Investors’ Staggering Indifference Amid Rising Dangers
As a 25-year financial industry veteran with a broad background in managed money, market history, and risk mitigation, I have become amused—shocked really—at the cognitive dissonance being displayed by some in the investing public in this 6th year of the Federal Reserve’s “Recovery Market.” Not since early 2000 during the heady days of a peaking tech/dot-com market, have I seen such displays of indifference, sans the enthusiasm of that euphoric run-up, for the market’s 183% advance of the last 64 months. In essence, investors have become divided into two groups; an older, 65-80, never-trust-the-market-again crowd—and a slightly younger, 45-65 group of tightrope walkers with all too short a memory, motivated more by a desire not to miss out, than by a love of what the market is offering. And while the market is offering one thing, the economy seems to be offering quite another, given the recent downward revision to first quarter GDP to -2.9%, a decline tellingly ominous when you consider that all previous contractions of the same or higher magnitude occurred during recessions 18 out of 18 times in the post-war era.
To listen to the talking heads on Wall Street, one might think that simply because we’ve finally recovered our index valuations from 2000 and 2007 (the NASDAQ is still 15% below its all-time high 14½ years later), that those two crashes, -51% and -57% respectively, never happened. It’s as if we’re to believe we were dreaming when we twice lost half of the monies that it took some of us 40 years to save, encouraged to “stay the course”, i.e. remain risk-exposed, by a brokerage industry’s clichés of “long term investor” (at 65?) and the greed-inducing query, “You don’t want to miss out do you?” Presumably it makes sense to some to ride a collapsing market all the way down, just so you can ride it tentatively, fretfully back up again—a bit like burning your new house down just so you can rebuild it.
One of the things that has amazed market watchers about this particular bull market is how truly unloved it has been. Even as the indexes have reacquired new record highs this year, they have done so amid a staggering decline in trading volume. Average daily trading volume, tallied by month, was down over 53%—just 5.8 billion shares in May, less than half of the peak of 12.3 billion shares achieved prior to the financial crisis. “There seems to be no excitement in the market anymore,” says Peter Cardillo, chief market economist at Rockwell Global Capital. He and others worry that lower trading volumes for U.S. stocks might indicate a disturbing lack of confidence in the market, even as stock prices march higher and the Dow Jones Industrial Average hovers near 17,000.
The growing list of geopolitical hotspots around the world is another potentially catastrophic area that investors are ignoring at their peril, according to most seasoned market watchers. Like rodeo clowns dancing with a fearsome bull, many now believe investors have no concept of the danger they’re in, or of how easily things could turn ugly. Conflicts between or within Syria, Israel (where 40% of their population is in bomb shelters), Iran, Egypt and now Jordan in the Middle East, are a continuous threat to oil price stability, and threaten to ensnare larger economies in Europe and Russia. The announced failure of a key Portuguese bank to make its most recent interest payments to its creditors has reawakened Wall Street to the still-unsolved structural problems in Europe, even as German and French industrial production, along with investor confidence, seems to have hit a wall. And last week’s shoot-down of a commercial airliner over Ukraine initially spooked the DJIA to the tune of 182 points, only to have it recover most of that last Friday.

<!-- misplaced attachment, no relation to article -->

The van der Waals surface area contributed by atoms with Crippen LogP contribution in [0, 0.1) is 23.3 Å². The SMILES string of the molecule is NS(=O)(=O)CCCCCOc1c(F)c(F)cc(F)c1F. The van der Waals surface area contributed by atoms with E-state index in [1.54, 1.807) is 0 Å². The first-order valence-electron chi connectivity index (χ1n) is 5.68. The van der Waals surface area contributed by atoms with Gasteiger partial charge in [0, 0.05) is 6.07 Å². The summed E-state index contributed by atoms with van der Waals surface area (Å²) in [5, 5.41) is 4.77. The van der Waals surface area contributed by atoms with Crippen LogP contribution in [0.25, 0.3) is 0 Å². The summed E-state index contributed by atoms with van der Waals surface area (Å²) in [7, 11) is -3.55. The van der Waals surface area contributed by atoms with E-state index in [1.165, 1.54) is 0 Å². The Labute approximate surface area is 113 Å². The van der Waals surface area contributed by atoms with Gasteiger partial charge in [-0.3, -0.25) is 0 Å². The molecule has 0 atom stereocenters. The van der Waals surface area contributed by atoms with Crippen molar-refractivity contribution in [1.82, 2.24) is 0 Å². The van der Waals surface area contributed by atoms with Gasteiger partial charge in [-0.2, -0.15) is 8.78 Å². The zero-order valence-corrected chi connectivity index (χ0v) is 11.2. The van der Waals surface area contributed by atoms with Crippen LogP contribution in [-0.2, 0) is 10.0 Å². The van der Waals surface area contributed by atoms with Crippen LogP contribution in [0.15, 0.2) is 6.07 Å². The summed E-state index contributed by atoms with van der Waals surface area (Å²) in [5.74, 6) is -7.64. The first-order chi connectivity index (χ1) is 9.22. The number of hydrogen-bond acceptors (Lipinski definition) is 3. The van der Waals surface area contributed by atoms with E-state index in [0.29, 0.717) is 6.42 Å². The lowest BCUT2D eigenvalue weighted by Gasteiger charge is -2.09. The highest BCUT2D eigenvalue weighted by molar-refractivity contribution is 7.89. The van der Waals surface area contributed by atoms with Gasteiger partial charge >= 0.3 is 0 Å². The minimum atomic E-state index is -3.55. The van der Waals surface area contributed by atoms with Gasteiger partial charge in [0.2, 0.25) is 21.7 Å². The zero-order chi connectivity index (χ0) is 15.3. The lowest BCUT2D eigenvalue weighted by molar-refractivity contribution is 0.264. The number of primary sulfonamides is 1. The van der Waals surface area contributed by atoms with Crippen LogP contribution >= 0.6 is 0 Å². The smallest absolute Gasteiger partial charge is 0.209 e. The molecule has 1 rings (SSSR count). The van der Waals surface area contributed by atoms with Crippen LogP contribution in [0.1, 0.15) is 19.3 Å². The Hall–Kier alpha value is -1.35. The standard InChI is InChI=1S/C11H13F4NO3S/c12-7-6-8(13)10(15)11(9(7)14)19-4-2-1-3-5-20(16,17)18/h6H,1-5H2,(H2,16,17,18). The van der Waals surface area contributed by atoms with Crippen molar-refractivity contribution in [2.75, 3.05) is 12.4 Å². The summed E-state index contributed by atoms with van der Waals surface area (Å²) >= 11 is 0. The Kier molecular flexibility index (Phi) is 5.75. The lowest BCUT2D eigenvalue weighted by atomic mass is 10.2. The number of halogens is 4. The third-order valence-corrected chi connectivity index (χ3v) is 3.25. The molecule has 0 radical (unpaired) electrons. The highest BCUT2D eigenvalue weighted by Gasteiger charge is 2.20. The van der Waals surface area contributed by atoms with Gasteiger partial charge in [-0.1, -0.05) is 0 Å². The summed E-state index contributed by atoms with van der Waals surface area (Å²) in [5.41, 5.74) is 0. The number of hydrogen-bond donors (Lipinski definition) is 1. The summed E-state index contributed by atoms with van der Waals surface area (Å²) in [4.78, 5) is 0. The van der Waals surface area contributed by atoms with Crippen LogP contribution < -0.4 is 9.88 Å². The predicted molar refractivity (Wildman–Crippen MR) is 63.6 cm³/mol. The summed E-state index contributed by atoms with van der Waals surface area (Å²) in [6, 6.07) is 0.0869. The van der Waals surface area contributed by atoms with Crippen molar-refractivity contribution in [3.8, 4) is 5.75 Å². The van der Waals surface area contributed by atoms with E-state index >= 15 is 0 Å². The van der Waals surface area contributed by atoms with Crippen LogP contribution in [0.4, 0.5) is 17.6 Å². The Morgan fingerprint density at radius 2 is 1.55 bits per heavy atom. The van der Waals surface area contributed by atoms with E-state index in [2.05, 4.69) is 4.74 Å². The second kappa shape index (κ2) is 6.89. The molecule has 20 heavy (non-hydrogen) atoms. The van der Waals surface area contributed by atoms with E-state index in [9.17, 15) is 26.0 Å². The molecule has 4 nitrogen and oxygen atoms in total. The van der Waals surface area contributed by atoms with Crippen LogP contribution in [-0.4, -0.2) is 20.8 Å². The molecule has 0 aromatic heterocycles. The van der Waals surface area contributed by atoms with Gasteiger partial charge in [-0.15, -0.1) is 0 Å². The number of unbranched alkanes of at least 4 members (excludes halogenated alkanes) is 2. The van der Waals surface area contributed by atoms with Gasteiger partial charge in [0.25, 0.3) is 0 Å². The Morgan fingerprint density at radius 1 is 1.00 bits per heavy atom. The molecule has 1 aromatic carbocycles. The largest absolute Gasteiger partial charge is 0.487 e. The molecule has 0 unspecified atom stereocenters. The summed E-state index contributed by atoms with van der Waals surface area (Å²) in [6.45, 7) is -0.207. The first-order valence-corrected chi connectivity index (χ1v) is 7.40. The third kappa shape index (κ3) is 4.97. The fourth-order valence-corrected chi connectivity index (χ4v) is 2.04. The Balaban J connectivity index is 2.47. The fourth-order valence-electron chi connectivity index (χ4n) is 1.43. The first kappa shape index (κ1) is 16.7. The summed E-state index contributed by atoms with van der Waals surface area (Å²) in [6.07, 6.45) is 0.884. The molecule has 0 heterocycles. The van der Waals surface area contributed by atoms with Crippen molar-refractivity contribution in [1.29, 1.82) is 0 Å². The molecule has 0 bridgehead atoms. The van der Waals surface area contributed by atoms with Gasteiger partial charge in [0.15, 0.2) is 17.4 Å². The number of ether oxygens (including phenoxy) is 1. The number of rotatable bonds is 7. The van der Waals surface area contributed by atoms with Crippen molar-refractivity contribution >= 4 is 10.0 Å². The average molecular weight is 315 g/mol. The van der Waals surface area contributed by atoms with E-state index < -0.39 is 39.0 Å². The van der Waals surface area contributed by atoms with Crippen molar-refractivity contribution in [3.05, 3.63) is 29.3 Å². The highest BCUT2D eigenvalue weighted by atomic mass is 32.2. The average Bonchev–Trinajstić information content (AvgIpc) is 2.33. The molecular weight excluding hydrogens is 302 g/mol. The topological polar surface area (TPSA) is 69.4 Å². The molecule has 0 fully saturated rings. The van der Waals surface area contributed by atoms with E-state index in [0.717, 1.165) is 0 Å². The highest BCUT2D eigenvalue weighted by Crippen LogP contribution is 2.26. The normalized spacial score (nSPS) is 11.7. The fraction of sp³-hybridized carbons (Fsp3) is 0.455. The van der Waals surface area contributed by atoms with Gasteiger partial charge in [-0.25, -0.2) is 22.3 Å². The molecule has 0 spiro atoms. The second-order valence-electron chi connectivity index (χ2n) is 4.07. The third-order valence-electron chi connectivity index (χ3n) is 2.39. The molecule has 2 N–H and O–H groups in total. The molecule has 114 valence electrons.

On our own shores, we are witnessing the slow, painful death of many retail bellwethers, from food service to clothing and apparel, to home improvement. Wal-Mart profits plunged by $220 million in the first quarter as US store traffic declined by 1.4%. Target profits dropped by $80 million, Sears lost $358 million and sales at Kmart plunged over 5%. JC Penney, Kohl’s, Costco, and Staples also saw reduced profits, as the latter fell by 44% as sales collapsed and the office supply retailer announced the closing of hundreds of stores. The Gap, Ann Taylor, American Eagle, Aeropostale, Big Lots, Best Buy, Macy’s, Dollar General, Urban Outfitters—even McDonalds saw earnings drop substantially. If the market’s advance is supposed to be earnings based, someone has clearly forgotten to phone in these recession-like results.
In a famous Peanuts cartoon, Lucy begs Charlie Brown to take yet another run at the football she is place-holding, pledging not to pull the ball away but to allow him to kick it with all his might. Like today’s investors, poor Chuck seems unable to learn from his own history, and lands flat on his back for the umpteenth time, lectured afterwards by Lucy as to how gullible he has been yet again. As Galbraith said, “The extreme brevity of the financial memory” is eternally at work in the market and the only thing we learn from market history is that we continually refuse to learn from market history.
Breathe easy and spread the word.
Thomas K. Brueckner
President & Chief Executive Officer